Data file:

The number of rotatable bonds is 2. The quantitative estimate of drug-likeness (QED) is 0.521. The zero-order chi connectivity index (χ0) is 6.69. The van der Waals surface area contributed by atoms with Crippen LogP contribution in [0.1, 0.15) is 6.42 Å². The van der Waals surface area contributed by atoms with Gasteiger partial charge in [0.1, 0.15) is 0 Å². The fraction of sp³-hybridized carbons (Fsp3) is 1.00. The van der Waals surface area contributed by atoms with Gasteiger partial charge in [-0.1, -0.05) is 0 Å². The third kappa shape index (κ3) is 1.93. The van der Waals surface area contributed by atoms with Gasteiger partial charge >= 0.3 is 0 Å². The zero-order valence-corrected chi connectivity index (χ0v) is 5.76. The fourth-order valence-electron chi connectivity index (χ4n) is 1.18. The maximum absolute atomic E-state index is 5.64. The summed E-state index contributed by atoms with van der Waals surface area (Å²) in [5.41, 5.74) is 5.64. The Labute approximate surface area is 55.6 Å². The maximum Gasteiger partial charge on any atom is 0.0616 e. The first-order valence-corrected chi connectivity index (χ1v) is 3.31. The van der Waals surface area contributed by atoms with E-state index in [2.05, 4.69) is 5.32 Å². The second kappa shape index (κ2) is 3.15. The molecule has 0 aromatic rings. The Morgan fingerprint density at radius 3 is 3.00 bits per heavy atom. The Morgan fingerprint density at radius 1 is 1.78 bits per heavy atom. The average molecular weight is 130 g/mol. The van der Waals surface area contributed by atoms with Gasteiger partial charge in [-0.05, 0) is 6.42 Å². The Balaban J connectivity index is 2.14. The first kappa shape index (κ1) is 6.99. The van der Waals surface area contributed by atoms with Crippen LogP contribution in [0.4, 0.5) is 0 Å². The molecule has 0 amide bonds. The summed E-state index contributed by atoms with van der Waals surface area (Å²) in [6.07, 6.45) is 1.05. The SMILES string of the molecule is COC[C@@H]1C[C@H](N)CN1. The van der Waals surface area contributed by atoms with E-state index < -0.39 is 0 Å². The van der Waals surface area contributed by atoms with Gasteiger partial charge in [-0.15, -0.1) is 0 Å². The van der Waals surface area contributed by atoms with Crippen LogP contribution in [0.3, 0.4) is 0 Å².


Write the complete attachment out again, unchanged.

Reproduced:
The number of rotatable bonds is 2. The quantitative estimate of drug-likeness (QED) is 0.521. The zero-order chi connectivity index (χ0) is 6.69. The van der Waals surface area contributed by atoms with Crippen LogP contribution in [0.1, 0.15) is 6.42 Å². The van der Waals surface area contributed by atoms with Gasteiger partial charge in [0.1, 0.15) is 0 Å². The fraction of sp³-hybridized carbons (Fsp3) is 1.00. The van der Waals surface area contributed by atoms with Gasteiger partial charge in [-0.1, -0.05) is 0 Å². The third kappa shape index (κ3) is 1.93. The van der Waals surface area contributed by atoms with Gasteiger partial charge >= 0.3 is 0 Å². The zero-order valence-corrected chi connectivity index (χ0v) is 5.76. The fourth-order valence-electron chi connectivity index (χ4n) is 1.18. The maximum absolute atomic E-state index is 5.64. The summed E-state index contributed by atoms with van der Waals surface area (Å²) in [5.41, 5.74) is 5.64. The Labute approximate surface area is 55.6 Å². The maximum Gasteiger partial charge on any atom is 0.0616 e. The first-order valence-corrected chi connectivity index (χ1v) is 3.31. The van der Waals surface area contributed by atoms with E-state index in [2.05, 4.69) is 5.32 Å². The second kappa shape index (κ2) is 3.15. The molecule has 0 aromatic rings. The Morgan fingerprint density at radius 3 is 3.00 bits per heavy atom. The Morgan fingerprint density at radius 1 is 1.78 bits per heavy atom. The average molecular weight is 130 g/mol. The van der Waals surface area contributed by atoms with Gasteiger partial charge in [-0.05, 0) is 6.42 Å². The Balaban J connectivity index is 2.14. The first kappa shape index (κ1) is 6.99. The van der Waals surface area contributed by atoms with Crippen LogP contribution in [0.4, 0.5) is 0 Å². The molecule has 0 amide bonds. The summed E-state index contributed by atoms with van der Waals surface area (Å²) in [6.07, 6.45) is 1.05. The SMILES string of the molecule is COC[C@@H]1C[C@H](N)CN1. The van der Waals surface area contributed by atoms with E-state index < -0.39 is 0 Å². The van der Waals surface area contributed by atoms with Gasteiger partial charge in [-0.15, -0.1) is 0 Å². The van der Waals surface area contributed by atoms with Crippen LogP contribution in [0.3, 0.4) is 0 Å².